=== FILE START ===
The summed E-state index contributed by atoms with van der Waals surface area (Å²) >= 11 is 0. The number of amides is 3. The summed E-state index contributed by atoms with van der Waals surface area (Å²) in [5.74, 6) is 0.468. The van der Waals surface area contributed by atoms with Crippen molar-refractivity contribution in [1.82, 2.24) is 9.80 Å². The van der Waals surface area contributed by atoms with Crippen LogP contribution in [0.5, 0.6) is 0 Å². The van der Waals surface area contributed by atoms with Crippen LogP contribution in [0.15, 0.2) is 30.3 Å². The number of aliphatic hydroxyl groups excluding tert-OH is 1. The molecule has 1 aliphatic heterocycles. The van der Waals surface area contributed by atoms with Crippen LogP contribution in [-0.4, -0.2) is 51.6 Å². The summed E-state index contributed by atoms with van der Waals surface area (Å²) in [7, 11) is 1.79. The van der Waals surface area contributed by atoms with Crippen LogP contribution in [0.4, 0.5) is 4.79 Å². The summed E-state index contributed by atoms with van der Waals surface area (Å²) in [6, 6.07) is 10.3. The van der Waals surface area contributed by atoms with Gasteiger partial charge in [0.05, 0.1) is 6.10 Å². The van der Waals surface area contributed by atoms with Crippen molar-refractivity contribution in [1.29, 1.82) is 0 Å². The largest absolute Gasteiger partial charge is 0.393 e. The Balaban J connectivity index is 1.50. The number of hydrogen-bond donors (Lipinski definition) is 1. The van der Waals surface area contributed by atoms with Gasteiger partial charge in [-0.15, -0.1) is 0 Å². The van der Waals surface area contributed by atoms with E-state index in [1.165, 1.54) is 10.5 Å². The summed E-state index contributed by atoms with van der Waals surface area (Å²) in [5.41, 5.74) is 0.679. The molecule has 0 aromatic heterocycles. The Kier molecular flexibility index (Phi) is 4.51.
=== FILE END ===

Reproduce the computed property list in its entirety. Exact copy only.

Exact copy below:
The summed E-state index contributed by atoms with van der Waals surface area (Å²) >= 11 is 0. The number of amides is 3. The summed E-state index contributed by atoms with van der Waals surface area (Å²) in [5.74, 6) is 0.468. The van der Waals surface area contributed by atoms with Crippen molar-refractivity contribution in [1.82, 2.24) is 9.80 Å². The van der Waals surface area contributed by atoms with Crippen LogP contribution in [0.5, 0.6) is 0 Å². The van der Waals surface area contributed by atoms with Crippen LogP contribution in [0.15, 0.2) is 30.3 Å². The number of aliphatic hydroxyl groups excluding tert-OH is 1. The molecule has 1 aliphatic heterocycles. The van der Waals surface area contributed by atoms with Crippen LogP contribution in [-0.4, -0.2) is 51.6 Å². The summed E-state index contributed by atoms with van der Waals surface area (Å²) in [7, 11) is 1.79. The van der Waals surface area contributed by atoms with Crippen LogP contribution in [0.4, 0.5) is 4.79 Å². The summed E-state index contributed by atoms with van der Waals surface area (Å²) in [6, 6.07) is 10.3. The van der Waals surface area contributed by atoms with Gasteiger partial charge in [0.05, 0.1) is 6.10 Å². The van der Waals surface area contributed by atoms with Crippen molar-refractivity contribution in [1.29, 1.82) is 0 Å². The largest absolute Gasteiger partial charge is 0.393 e. The Balaban J connectivity index is 1.50. The number of hydrogen-bond donors (Lipinski definition) is 1. The van der Waals surface area contributed by atoms with Gasteiger partial charge in [-0.15, -0.1) is 0 Å². The van der Waals surface area contributed by atoms with E-state index in [1.165, 1.54) is 10.5 Å². The summed E-state index contributed by atoms with van der Waals surface area (Å²) in [5.41, 5.74) is 0.679. The molecule has 0 aromatic heterocycles. The Kier molecular flexibility index (Phi) is 4.51.